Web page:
Not content with winning the billionaire space race and experiencing the feeling of weightlessness himself, Sir Richard Branson wants to conquer low-Earth orbit and make it his own.
The Virgin founder plans to carry out his first space tourism mission from the US later this year and has grand visions of tapping into the £4 billion satellite industry, in part with the help of the new £20 million Spaceport Cornwall.
But those aspirations were dealt a bitter blow on Monday night when Virgin Orbit’s LauncherOne rocket, which had hitched a ride on a specially-adapted 747 jumbo jet that took off from the Newquay site, failed to reach orbit and was ultimately lost.
It is not the first time Branson’s Virgin Orbit or Virgin Galactic space ventures have endured failed launches, and it probably won’t be the last — but how does their success rate compare to the likes of SpaceX, Blue Origin and NASA’s now retired Space Shuttle programme?
Lagging behind: Analysis by MailOnline reveals that Virgin founder Sir Richard Branson trails billionaire rivals Elon Musk and Jeff Bezos when it comes to launch success rate percentage. His company has had seven failed launches and 74 successful missions, compared to six and 201 respectively for Musk’s SpaceX and one and 22 for Bezos’ Blue Origin. NASA’s Space Shuttle programme carried out 133 successful launches, losing Challenger in 1986 and Columbia on re-entry in 2003
In 2021, Sir Richard Branson flew to the edge of space in his Virgin Galactic rocket plane — beating Amazon founder Jeff Bezos and Space X’s Elon Musk in the billionaire space race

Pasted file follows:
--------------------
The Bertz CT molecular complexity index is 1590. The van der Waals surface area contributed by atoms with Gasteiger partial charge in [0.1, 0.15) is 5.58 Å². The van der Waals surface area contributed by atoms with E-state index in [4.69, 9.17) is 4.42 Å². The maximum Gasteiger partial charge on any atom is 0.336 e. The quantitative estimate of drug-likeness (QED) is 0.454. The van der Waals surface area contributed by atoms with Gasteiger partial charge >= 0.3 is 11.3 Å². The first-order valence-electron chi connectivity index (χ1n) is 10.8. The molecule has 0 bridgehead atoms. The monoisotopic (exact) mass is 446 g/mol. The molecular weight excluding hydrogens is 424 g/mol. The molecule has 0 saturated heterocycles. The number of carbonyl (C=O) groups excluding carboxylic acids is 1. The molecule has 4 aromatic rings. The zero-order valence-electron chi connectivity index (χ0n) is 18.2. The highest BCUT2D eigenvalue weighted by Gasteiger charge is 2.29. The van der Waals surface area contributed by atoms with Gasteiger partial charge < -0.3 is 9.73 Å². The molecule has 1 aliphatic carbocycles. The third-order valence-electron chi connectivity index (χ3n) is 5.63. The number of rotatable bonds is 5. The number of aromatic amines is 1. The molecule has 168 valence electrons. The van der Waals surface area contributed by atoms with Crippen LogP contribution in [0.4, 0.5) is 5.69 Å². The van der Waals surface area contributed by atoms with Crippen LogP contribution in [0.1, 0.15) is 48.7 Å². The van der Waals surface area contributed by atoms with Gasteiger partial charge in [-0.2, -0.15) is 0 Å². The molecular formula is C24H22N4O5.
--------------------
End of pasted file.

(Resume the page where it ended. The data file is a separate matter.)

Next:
CAN VIRGIN ORBIT SURVIVE THE FAILED CORNWALL LAUNCH?
Cash-strapped Virgin Orbit is now fighting for its survival as it hurriedly probes what went wrong and why the first ever satellite mission launched from UK soil ended in failure.
Shares in the firm plummeted by as much as 30 per cent as the drama unfolded in front of the eyes of the world.
This loss of more than $200 million (£164 million) comes just months after Virgin Orbit raised ‘substantial doubt’ about its future amid dwindling cash supplies.
Branson’s Virgin Group was forced to inject $25 million (£20 million) into Virgin Orbit at the start of November, just days before the company reported a net loss of $139.5 million (£117 million) for the first nine months of 2022.
British taxpayers’ money was among the £20 million that has so far been thrown at the Spaceport Cornwall project.
The bad news for Branson is the answer is not that favourably.
Analysis by MailOnline reveals that the Virgin owner trails billionaire rivals Elon Musk and Jeff Bezos when it comes to launch success rate percentage.